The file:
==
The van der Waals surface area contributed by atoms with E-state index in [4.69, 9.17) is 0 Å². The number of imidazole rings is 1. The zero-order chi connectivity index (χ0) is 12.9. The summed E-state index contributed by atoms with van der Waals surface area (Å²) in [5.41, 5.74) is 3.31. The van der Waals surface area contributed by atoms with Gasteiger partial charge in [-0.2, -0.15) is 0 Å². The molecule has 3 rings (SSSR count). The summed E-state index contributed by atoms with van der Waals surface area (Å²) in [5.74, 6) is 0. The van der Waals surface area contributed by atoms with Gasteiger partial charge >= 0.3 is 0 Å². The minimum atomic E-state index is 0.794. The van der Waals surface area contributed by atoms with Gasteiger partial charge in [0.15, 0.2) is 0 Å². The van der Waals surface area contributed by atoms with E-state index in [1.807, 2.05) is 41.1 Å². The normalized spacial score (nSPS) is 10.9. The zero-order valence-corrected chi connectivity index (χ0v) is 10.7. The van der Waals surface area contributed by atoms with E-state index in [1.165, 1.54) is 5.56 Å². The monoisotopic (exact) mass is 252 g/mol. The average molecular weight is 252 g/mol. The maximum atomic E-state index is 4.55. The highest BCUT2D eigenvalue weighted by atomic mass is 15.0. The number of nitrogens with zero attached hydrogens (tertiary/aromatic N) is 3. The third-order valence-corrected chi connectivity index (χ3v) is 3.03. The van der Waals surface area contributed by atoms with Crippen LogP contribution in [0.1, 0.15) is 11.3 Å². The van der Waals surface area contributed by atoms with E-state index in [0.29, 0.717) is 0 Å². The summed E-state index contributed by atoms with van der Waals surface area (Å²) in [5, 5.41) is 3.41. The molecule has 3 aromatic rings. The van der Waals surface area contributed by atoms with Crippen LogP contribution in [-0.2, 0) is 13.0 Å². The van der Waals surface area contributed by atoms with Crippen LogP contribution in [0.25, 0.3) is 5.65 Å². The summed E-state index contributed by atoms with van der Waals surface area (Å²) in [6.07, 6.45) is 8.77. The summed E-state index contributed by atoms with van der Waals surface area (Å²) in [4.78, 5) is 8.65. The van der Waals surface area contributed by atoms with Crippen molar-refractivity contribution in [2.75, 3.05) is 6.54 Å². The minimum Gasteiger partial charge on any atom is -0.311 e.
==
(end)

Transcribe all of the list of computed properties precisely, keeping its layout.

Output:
The van der Waals surface area contributed by atoms with E-state index in [4.69, 9.17) is 0 Å². The number of imidazole rings is 1. The zero-order chi connectivity index (χ0) is 12.9. The summed E-state index contributed by atoms with van der Waals surface area (Å²) in [5.41, 5.74) is 3.31. The van der Waals surface area contributed by atoms with Gasteiger partial charge in [-0.2, -0.15) is 0 Å². The molecule has 3 rings (SSSR count). The summed E-state index contributed by atoms with van der Waals surface area (Å²) in [5.74, 6) is 0. The van der Waals surface area contributed by atoms with Gasteiger partial charge >= 0.3 is 0 Å². The minimum atomic E-state index is 0.794. The van der Waals surface area contributed by atoms with Gasteiger partial charge in [0.15, 0.2) is 0 Å². The van der Waals surface area contributed by atoms with E-state index in [1.807, 2.05) is 41.1 Å². The normalized spacial score (nSPS) is 10.9. The zero-order valence-corrected chi connectivity index (χ0v) is 10.7. The van der Waals surface area contributed by atoms with E-state index in [1.165, 1.54) is 5.56 Å². The monoisotopic (exact) mass is 252 g/mol. The average molecular weight is 252 g/mol. The maximum atomic E-state index is 4.55. The highest BCUT2D eigenvalue weighted by atomic mass is 15.0. The number of nitrogens with zero attached hydrogens (tertiary/aromatic N) is 3. The third-order valence-corrected chi connectivity index (χ3v) is 3.03. The van der Waals surface area contributed by atoms with Crippen LogP contribution in [0.1, 0.15) is 11.3 Å². The van der Waals surface area contributed by atoms with E-state index in [0.29, 0.717) is 0 Å². The summed E-state index contributed by atoms with van der Waals surface area (Å²) in [5, 5.41) is 3.41. The molecule has 3 aromatic rings. The van der Waals surface area contributed by atoms with Crippen LogP contribution in [-0.2, 0) is 13.0 Å². The van der Waals surface area contributed by atoms with Crippen LogP contribution in [0.25, 0.3) is 5.65 Å². The summed E-state index contributed by atoms with van der Waals surface area (Å²) in [6.07, 6.45) is 8.77. The summed E-state index contributed by atoms with van der Waals surface area (Å²) in [4.78, 5) is 8.65. The van der Waals surface area contributed by atoms with Crippen molar-refractivity contribution in [2.75, 3.05) is 6.54 Å². The minimum Gasteiger partial charge on any atom is -0.311 e.